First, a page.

Tuesday, January 31, 2023

Cindy Williams and Lisa Loring, RIP -- January 31, 2023


Actress Cindy Williams has died. I thought she was cute. I remember her in Laverne and Shirley and American Graffiti. She made a good team with Penny Marshall.



Actress Lisa Loring has also died. She played Wednesday on the original Addams Family television show. I liked her deadpan delivery. The show has always been one of my favorites. 


Norman Mailer 100 -- January 31, 2023


Some sources say that author Norman Mailer was born 100 years ago today, on 31-January-1923. I haven't read many of his books. The only thing that stuck in my memory from An American Dream was the description of vomiting.




Monday, January 30, 2023

The Two Big-Little Features -- January 30, 2023

Film Daily Yearbook, 1922

Margaret Winkler was a pioneer producer and distributor of animated cartoons. She distributed the Fleischer Brothers' Out of the Inkwell, Pat Sullivan's Felix the Cat, and Walt Disney's Alice in Cartoonland series. In 1924, she married Charles Mintz and turned the business over to him. He is mostly remembered today for taking Oswald the Lucky Rabbit away from Disney.

Sunday, January 29, 2023

Paddy Chayefsky 100 -- January 29, 2023


Paddy Chayefsky was born 100 years ago today, on 29-January-1923. He wrote plays, movies, novels and scripts for radio and television. He had a high batting average. 



Saturday, January 28, 2023

Genuine Edison Films -- January 28, 2023

The Phonoscope, January, 1923

125 years ago this month, the Edison Manufacturing Company offered films in 50, 100 and 150-foot lengths. Potential customers were warned that Edison intended to enforce its patents. "We are protected by broad U. S. patents and all films of other make are infringements."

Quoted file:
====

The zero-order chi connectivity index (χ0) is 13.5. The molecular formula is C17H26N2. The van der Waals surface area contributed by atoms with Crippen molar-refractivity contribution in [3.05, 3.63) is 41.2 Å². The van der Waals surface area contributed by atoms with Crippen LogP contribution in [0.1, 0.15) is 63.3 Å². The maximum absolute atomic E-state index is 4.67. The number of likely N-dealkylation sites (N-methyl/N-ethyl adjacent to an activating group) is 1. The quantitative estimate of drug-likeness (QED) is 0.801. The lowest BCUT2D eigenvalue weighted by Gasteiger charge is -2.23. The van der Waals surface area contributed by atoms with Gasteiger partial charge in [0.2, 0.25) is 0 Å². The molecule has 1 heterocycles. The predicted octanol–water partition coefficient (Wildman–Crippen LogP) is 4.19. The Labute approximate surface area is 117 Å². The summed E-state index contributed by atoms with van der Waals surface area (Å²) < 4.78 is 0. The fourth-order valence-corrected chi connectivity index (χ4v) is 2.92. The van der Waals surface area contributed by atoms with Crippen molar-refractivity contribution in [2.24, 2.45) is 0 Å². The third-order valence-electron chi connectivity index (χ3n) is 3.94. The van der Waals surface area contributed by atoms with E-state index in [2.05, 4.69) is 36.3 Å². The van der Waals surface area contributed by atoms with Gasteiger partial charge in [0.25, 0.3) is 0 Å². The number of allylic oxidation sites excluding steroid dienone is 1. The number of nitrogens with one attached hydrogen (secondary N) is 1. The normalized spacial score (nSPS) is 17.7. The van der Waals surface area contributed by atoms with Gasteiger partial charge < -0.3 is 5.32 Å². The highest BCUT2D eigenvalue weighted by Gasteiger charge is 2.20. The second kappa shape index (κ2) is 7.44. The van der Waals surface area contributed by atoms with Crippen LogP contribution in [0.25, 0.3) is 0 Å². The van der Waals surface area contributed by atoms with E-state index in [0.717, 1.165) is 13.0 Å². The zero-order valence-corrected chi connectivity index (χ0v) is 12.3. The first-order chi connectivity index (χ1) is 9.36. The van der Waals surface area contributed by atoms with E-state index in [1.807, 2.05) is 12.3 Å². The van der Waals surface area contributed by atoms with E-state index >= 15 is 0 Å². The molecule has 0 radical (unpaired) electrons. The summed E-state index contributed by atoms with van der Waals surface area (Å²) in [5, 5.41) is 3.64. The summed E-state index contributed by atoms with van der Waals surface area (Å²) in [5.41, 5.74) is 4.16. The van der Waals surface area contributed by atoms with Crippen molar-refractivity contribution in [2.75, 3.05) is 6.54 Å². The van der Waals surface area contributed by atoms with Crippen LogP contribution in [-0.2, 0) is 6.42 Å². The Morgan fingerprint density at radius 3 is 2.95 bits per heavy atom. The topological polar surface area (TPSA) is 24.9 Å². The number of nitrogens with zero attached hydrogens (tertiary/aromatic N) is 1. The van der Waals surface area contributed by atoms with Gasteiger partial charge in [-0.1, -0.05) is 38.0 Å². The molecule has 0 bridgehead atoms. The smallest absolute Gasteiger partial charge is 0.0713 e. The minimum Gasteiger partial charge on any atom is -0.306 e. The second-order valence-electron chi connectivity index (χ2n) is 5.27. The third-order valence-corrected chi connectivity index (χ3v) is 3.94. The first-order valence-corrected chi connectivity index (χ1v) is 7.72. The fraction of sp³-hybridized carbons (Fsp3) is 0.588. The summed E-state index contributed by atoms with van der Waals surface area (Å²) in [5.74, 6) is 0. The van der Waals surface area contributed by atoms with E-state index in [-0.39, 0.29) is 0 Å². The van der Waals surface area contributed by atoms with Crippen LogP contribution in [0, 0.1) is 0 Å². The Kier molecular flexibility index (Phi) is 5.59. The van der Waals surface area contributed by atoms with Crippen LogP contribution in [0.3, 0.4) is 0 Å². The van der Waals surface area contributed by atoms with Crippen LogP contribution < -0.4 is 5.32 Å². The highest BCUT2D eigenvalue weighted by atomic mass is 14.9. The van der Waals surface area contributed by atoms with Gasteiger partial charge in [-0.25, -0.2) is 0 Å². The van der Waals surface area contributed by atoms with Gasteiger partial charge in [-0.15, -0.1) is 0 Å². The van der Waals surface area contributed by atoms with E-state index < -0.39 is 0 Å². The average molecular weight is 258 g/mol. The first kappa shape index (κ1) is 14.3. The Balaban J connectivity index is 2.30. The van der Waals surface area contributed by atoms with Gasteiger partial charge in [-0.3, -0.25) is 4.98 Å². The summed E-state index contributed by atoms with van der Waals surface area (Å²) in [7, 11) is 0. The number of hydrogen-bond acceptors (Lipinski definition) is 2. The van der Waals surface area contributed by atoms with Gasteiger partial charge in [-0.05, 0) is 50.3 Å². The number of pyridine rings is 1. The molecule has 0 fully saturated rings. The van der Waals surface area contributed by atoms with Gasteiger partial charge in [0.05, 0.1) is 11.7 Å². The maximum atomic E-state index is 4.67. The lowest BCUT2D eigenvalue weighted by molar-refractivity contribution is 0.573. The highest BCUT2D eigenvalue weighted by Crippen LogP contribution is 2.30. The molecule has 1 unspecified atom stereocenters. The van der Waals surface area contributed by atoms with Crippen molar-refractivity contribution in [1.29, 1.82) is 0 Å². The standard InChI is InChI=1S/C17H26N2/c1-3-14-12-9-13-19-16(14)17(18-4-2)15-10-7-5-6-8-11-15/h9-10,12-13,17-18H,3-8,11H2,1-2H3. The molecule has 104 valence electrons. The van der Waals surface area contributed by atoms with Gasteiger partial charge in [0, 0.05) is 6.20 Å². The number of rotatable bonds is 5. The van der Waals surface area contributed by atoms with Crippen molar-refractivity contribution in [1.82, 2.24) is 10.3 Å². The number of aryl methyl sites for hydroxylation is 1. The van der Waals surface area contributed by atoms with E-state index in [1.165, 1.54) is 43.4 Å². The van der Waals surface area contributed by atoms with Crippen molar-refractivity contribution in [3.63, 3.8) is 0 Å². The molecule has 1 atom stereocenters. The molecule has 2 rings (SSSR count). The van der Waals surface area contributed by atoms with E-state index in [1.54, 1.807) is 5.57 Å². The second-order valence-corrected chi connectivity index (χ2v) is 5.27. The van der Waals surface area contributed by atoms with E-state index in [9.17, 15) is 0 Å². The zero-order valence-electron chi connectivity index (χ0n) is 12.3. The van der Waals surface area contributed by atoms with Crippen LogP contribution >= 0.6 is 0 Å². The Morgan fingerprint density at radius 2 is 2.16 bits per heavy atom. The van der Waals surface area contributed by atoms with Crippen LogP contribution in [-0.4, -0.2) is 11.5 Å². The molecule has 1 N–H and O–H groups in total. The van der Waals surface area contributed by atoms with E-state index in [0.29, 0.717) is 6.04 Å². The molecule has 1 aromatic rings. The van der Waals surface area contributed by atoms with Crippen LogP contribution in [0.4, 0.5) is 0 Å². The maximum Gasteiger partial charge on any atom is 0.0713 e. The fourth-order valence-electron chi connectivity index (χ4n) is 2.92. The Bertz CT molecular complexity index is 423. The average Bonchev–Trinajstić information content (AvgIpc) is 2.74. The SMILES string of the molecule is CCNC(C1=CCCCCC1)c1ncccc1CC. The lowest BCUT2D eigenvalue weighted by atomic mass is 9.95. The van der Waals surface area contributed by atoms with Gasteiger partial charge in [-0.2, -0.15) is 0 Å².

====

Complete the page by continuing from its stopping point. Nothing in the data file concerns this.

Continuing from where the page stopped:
Friday, January 27, 2023

William Gillette Personally Appearing in His Famous Success -- January 27, 2023

Washington Times, 28-January-1923

William Gillette played Sherlock Holmes more than 1300 times. He wrote the play. He retired several times, after long farewell tours, and then made triumphant returns. His last farewell tour ran from 1929 to 1932.

The following week the National Theater was going to present Lionel Atwill in The Comedian by Sasha Guitry. Atwill went on to become a popular character actor in talking films.

Thursday, January 26, 2023

Baby Peggy and Big Peggy -- January 26, 2023

Los Angeles Evening Post-Record, 15-January-1923

Baby Peggy Montgomery was Century's biggest comedy star. She made a personal appearance to sell dolls made by a disabled artist, Peggy Wheeler. "Big Peggy" made and sold dollars so she could be independent. Her "dream is to be able to establish a 'Welcomeland' someday, where helpless young folks can become helpful again."